is on sandy and sandy-loam soil with low organic matter content, along the north shore of Lake PD-1/PD-L1 inhibitor 2 Erie [7]. In general, these soils are low in B for production of many crops [8] and [9]. Previously, we reported that the rusty root of ginseng and associated internal browning of roots grown in the above-mentioned soils may be linked to B deficiency [10]. B is required by plants only in small amounts, therefore, overapplication Crizotinib nmr to crops can occur easily.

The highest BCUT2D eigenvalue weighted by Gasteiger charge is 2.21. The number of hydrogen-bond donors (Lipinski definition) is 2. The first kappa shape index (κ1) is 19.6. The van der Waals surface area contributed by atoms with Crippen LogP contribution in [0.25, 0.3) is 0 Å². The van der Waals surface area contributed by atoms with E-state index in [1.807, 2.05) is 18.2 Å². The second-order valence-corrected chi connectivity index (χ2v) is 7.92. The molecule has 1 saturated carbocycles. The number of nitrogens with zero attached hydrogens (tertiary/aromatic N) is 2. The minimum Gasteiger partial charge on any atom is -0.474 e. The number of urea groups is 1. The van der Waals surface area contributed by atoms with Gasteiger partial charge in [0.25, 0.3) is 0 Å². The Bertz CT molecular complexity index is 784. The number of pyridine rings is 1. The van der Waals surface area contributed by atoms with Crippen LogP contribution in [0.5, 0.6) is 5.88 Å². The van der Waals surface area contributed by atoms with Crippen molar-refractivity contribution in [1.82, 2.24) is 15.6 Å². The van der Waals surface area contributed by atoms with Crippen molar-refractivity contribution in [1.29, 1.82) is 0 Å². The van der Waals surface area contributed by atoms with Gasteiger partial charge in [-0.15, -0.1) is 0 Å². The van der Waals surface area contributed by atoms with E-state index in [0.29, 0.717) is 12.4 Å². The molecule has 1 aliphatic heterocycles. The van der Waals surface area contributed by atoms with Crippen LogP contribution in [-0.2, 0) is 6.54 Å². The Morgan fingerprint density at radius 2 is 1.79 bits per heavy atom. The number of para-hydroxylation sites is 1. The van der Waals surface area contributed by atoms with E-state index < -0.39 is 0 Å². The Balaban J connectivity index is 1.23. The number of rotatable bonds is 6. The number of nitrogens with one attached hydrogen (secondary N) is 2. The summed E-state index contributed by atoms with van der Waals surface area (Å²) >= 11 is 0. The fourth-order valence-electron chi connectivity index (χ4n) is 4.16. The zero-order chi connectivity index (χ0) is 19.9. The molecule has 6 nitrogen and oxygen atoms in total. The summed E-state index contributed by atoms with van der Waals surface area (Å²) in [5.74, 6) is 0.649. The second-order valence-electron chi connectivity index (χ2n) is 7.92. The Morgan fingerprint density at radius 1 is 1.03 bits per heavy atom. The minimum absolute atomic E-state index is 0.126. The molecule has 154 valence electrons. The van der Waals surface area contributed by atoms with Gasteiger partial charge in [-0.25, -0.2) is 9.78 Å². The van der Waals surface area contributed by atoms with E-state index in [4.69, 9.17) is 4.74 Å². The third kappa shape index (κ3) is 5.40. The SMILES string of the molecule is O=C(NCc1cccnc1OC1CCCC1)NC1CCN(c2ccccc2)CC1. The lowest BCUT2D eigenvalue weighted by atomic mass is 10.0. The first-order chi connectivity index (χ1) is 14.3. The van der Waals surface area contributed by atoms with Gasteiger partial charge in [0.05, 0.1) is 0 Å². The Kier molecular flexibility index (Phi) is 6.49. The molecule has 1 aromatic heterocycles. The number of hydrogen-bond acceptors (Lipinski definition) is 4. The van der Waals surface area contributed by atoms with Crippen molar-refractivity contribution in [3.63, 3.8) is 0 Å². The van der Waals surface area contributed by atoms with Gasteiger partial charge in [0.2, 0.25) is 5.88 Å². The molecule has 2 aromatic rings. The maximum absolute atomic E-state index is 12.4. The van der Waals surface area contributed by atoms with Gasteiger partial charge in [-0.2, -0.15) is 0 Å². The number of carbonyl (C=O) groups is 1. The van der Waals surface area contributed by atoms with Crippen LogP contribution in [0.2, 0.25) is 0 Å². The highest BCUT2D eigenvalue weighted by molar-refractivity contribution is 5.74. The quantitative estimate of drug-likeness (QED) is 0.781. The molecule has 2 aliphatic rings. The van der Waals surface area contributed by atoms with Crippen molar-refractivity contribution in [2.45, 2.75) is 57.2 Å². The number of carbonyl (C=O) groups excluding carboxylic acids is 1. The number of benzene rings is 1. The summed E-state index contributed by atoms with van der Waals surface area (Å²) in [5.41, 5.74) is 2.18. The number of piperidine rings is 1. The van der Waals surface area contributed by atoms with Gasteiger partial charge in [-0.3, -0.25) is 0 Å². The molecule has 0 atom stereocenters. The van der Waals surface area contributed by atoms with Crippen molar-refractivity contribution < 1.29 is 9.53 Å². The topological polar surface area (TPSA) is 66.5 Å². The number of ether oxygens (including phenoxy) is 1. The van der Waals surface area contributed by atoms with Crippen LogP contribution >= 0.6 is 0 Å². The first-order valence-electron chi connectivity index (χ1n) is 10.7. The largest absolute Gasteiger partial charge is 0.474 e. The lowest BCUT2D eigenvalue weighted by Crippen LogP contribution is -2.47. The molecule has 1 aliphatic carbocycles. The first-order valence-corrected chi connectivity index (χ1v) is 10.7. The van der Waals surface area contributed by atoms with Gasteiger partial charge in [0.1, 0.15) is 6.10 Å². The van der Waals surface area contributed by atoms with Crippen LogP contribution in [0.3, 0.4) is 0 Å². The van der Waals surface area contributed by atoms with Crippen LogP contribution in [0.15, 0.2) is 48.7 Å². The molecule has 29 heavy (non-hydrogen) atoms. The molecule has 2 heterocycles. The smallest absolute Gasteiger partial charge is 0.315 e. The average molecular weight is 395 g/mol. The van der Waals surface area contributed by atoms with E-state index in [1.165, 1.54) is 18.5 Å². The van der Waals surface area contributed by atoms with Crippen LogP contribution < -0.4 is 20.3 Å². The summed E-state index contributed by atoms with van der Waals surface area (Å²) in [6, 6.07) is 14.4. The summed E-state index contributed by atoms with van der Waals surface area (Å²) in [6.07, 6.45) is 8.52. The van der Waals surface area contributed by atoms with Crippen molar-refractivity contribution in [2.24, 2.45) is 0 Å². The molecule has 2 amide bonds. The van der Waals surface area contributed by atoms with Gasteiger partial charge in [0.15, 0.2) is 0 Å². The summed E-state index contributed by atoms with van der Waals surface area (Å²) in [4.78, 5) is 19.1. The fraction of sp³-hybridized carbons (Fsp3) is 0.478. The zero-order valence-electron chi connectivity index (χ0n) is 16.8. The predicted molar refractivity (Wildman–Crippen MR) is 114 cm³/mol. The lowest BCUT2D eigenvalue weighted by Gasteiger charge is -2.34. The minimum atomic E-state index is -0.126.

Oliver [11] recommended that to maintain adequate soil levels of B for ginseng cultivation, 1–2 kg/ha should be applied when soil tests show ≤0.5 μg/mL. B is taken up through the plant roots as boric acid and transported with the transpiration flow. In most plants, B is highly immobile [12], being restricted to the transpiration stream. Accumulation of B can occur at the end of the transpiration stream in the leaves [13]. Manifestation of B toxicity shows as damage to tissues where it accumulates. Although B toxicity is crop-specific, Idelalisib research buy it generally leads to chlorosis and necrosis starting at the edges of mature leaves [12] and [13]. This development of necrotic areas can reduce leaf photosynthetic potential, cause a reduction of photosynthetic supply to the